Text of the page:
Don’t #$%*#^* Call Me On My #$%*#^* Cell Phone! #65

Who would have believed ten years ago all the amazing things IPhones could do? It’s like an app smorsgasbord. I couldn’t/wouldn’t want to live a day without mine. But please people, it’s NOT to be used for actually receiving phone calls. If you want to call someone over the age of 40, I’m imploring you to just call them on their land line. Here’s why.

I’m in the Mommy Van when I hear some dreadful banjo music, which twangs like the soundtrack from “Deliverance”. I quickly insert my Nat Lamco/Ron Popeil orifice protector, just in case.

Image from teenormous.com

Hoping to be Ned Beatty's new BFF. Image from flickr.com

"You're gonna put that thing WHERE?" Image from crazybastardscross.blogspot.com

It takes about 20 seconds to realize that hideous caterwauling is coming from my phone, since I can’t figure out how to get a Keith Urban or Adele song for my ringtone. Then I have to actually locate the tiny thing inside of my purse, using the Helen Keller Braille method of blind hand groping, while still driving. OK, object found. Now I have to pull over into a parking lot in order to find my reading glasses to see who’s calling. If I try to drive with these reading  glasses on, I can’t see beyond the dashboard. By this time, whoever HAD been calling has already hung up, so I have to wait for them to leave a voicemail or check my most recent call to see who it was. Of course, it’s almost always sunny in coastal North Carolina, so the glare makes it impossible to see a darn thing, especially something as small as the most recently received phone number. Now I have to open the glove compartment in search of darkness and stick the phone inside in an attempt to read the screen. The glove box is too far to the right for me to reach it without releasing my seat belt. But now I lean toooo far to the right, lose my balance, and drop the damn phone, which proceeds to slide up against the passenger-side door. This now means I have to get out of the vehicle, walk to the other side of the car, open the door, and prayer that little sucker doesn’t hit the pavement before I can catch it. P.S. On my walk around the van, I just stepped in some 7-year-old’s discarded bubble gum. You see how receiving 2-3 calls during what should be a 30-minute outing, can really mess with one’s schedule. So, work with me here; just call me on the house phone!

Now, back to the next installment of “Texas Toast”. My first Christmas with Jack arrived, along with my parents,  Jack’s Mom, Dad, and brother.My new mother-in-law was one of the dearest souls ever created, but, just as Jack’s ex-wife Catherine had warned, his Dad was one unique piece of work. When you love someone, it’s very hard to be in the same room with someone who harmed them repeatedly. When I thought back to Catherine’s stories of the abuse Jack and his Mom had suffered at the hands of this man, over so many years, it made my skin crawl. It was difficult being in the same room with him, much less having to force myself to speak to him. We formed an instant and mutual dislike, a condition which never improved. Francis was in one of his manic phases during that visit, and would monopolize the conversation for hours.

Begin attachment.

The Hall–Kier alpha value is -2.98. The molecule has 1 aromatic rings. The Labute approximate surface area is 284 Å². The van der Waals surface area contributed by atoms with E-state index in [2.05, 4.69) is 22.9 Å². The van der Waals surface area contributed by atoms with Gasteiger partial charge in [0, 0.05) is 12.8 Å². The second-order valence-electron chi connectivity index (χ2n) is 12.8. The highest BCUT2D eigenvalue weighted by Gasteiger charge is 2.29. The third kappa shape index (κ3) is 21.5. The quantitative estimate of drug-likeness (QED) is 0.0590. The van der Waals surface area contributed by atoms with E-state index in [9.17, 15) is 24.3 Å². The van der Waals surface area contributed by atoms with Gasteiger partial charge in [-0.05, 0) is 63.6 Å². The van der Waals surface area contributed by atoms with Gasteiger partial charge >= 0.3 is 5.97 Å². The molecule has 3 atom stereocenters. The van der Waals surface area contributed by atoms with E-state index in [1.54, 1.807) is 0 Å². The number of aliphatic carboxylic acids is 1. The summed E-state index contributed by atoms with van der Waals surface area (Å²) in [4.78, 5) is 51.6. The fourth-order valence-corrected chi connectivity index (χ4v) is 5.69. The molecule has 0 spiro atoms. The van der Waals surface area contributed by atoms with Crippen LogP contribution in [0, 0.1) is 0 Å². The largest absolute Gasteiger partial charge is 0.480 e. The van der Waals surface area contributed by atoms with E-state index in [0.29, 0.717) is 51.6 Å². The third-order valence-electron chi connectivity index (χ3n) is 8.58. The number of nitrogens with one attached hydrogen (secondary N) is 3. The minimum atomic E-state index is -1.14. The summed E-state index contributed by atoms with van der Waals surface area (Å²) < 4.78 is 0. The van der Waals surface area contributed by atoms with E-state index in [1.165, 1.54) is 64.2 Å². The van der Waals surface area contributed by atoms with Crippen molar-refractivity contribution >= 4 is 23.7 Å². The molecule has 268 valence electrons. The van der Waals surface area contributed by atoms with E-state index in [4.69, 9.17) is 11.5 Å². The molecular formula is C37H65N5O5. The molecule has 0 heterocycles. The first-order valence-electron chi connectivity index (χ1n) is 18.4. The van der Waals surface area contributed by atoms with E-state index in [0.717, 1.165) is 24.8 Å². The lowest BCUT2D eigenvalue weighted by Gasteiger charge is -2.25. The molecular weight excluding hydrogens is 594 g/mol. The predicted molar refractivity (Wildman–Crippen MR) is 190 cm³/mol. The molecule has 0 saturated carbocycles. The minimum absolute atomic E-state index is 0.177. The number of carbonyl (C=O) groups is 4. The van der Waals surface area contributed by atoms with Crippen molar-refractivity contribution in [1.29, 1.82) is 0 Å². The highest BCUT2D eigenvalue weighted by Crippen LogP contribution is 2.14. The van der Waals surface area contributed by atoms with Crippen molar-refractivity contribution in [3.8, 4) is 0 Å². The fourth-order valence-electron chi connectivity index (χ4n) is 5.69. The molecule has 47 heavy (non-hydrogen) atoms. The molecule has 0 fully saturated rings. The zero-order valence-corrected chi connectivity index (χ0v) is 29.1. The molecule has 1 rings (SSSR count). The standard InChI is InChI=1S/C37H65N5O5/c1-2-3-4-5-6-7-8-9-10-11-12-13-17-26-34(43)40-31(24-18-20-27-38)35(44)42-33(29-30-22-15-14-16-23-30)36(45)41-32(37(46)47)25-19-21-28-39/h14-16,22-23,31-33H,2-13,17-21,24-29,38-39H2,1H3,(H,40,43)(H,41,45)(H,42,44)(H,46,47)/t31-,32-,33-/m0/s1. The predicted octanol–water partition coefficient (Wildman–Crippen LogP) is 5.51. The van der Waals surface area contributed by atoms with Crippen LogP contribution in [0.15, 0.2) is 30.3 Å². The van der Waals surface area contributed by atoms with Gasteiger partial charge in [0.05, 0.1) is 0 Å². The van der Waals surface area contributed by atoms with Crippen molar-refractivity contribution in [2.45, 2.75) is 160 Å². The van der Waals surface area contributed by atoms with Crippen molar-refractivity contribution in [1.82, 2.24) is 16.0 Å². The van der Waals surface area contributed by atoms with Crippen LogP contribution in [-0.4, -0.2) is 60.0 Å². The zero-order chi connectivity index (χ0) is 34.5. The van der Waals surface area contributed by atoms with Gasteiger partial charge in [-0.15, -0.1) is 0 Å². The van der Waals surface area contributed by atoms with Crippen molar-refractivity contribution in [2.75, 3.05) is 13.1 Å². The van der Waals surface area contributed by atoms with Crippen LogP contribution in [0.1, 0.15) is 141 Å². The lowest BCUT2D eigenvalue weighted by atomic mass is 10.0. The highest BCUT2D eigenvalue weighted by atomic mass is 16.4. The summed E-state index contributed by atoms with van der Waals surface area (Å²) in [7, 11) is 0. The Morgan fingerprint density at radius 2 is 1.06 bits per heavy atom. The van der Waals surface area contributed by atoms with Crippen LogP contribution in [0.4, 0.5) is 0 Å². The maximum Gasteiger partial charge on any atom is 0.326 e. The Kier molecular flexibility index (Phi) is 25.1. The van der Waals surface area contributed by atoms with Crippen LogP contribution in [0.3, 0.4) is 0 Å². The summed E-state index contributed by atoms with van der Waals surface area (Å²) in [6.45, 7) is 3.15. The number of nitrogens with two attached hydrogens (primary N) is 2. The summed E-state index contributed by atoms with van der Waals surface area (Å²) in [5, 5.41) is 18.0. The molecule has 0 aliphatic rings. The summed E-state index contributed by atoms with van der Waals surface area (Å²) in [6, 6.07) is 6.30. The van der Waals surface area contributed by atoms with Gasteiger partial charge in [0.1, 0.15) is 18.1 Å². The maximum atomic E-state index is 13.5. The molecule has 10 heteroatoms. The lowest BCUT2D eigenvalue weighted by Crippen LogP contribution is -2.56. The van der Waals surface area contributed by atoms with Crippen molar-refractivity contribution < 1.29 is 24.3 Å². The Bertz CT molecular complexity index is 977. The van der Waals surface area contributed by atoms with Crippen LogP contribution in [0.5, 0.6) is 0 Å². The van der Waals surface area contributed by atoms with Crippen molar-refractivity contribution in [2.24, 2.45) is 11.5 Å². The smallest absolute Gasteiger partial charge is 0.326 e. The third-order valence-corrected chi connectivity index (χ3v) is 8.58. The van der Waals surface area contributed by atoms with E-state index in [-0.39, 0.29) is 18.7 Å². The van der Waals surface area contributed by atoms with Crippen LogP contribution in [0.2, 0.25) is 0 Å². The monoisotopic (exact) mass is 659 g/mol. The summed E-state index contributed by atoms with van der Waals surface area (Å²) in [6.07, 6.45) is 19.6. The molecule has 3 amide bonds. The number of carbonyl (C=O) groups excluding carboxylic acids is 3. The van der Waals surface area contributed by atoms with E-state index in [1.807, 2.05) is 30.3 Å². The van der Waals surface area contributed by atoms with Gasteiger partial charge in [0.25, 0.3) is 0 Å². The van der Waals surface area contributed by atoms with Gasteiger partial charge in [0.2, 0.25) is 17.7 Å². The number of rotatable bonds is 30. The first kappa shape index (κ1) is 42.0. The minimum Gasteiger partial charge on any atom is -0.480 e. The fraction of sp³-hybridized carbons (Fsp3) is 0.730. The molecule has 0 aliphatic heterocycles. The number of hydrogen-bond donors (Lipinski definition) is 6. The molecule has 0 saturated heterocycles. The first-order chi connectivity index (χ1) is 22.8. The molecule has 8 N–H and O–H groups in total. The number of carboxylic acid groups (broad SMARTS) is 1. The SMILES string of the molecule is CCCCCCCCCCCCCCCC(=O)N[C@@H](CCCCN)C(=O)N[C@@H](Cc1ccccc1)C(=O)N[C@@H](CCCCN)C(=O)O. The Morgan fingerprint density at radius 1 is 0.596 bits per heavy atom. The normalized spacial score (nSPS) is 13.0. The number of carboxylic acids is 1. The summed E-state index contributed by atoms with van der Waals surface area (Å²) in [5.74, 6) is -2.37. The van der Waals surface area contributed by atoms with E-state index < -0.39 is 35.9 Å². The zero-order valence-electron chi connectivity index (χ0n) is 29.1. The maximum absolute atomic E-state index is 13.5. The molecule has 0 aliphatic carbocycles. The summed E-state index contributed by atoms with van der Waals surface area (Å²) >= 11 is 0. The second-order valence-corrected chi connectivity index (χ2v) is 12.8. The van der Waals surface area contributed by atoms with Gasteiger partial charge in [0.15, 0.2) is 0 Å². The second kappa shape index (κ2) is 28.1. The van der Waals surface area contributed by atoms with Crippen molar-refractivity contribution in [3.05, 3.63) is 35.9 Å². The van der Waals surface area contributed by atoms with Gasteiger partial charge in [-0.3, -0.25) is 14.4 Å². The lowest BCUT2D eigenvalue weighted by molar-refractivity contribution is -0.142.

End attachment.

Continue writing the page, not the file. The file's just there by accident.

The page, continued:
Francis extolled the virtues and successes of his “real” son, Russ, but nothing that Jack had accomplished in his career or life was acknowledged, much less appreciated. We had arranged for a limo to pick all the family up at the airport, we had fabulous tickets to see “Annie” and “Side by Side by Sondheim” on Broadway. We dined on caviar blinis and iced vodka at The Russian Tea Room, had dinner and dancing to a live orchestra at The Rainbow Room, took carriage rides through Central Park, and took high tea at The Plaza Hotel. None of these things counted with Jack’s Dad. By the end of the week-long visit, I was sending prayers of thanks that they lived on the opposite coast.

The funniest thing about that holiday was cooking my first formal Christmas dinner for eight people. I pulled all the usual novice mistakes, like leaving the package of giblets and neck inside the turkey while it baked, and the gravy had more lumps than liquid, but not a single soul turned into skin and bones at the table. I must have been terrified by the whole experience because I found old Polaroids of that day, and I’m absolutely ashen and drawn-looking. My face was frozen in apprehension as I stared bug-eyed into the camera. It’s surprising that I went on to love cooking after that Christmas.

But the best part of that holiday was Jack surprising me with the news that we would be going to Europe for eight weeks, as part of an international ad campaign for Oil of Olay. The plan was to hit eight major cities twice. The first time to cast actresses for the commercials, as well as scout for locations. After all that work was completed in each place, we would retrace our steps and return for the actual shooting and post-production work. I was wild with excitement at the thought of an all-expenses paid two-month-long trip with Jack. We would visit Rome, Venice, Madrid, Stockholm, Copenhagen, London, Vienna, and sadly, Paris. I know what you’re thinking. “What crazy fool wouldn’t want to go to Paris, TWICE?” For the answer to that I refer you back to “My Life Among the Cheese Eating Surrender Monkeys“.

We left NYC on March 16, 1978. The first stop on the tour was Rome. It’s a lucky thing we enjoyed ourselves tremendously in first class on the trip over, because when we arrived, all hell had broken loose on that great city. Perfect timing!

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